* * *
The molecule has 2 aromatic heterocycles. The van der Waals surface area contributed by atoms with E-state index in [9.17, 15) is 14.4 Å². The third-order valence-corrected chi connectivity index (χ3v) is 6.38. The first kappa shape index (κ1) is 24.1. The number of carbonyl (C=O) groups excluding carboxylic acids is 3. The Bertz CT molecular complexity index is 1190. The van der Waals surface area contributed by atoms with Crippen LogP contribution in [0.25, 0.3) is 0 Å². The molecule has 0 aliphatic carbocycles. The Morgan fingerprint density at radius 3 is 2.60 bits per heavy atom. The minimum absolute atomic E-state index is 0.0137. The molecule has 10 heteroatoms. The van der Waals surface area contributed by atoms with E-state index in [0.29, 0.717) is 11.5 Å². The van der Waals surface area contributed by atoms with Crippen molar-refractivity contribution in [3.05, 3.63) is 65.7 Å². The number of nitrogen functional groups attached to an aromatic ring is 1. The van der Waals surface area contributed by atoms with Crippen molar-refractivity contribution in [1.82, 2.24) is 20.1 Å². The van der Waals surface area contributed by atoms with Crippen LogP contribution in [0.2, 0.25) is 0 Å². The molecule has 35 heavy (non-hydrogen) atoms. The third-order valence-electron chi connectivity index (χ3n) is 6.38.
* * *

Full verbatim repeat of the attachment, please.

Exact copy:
The molecule has 2 aromatic heterocycles. The van der Waals surface area contributed by atoms with E-state index in [9.17, 15) is 14.4 Å². The third-order valence-corrected chi connectivity index (χ3v) is 6.38. The first kappa shape index (κ1) is 24.1. The number of carbonyl (C=O) groups excluding carboxylic acids is 3. The Bertz CT molecular complexity index is 1190. The van der Waals surface area contributed by atoms with Crippen LogP contribution in [0.25, 0.3) is 0 Å². The molecule has 0 aliphatic carbocycles. The Morgan fingerprint density at radius 3 is 2.60 bits per heavy atom. The minimum absolute atomic E-state index is 0.0137. The molecule has 10 heteroatoms. The van der Waals surface area contributed by atoms with E-state index in [0.29, 0.717) is 11.5 Å². The van der Waals surface area contributed by atoms with Crippen molar-refractivity contribution in [3.05, 3.63) is 65.7 Å². The number of nitrogen functional groups attached to an aromatic ring is 1. The van der Waals surface area contributed by atoms with Crippen molar-refractivity contribution in [1.82, 2.24) is 20.1 Å². The van der Waals surface area contributed by atoms with Crippen LogP contribution in [0.2, 0.25) is 0 Å². The molecule has 35 heavy (non-hydrogen) atoms. The third-order valence-electron chi connectivity index (χ3n) is 6.38.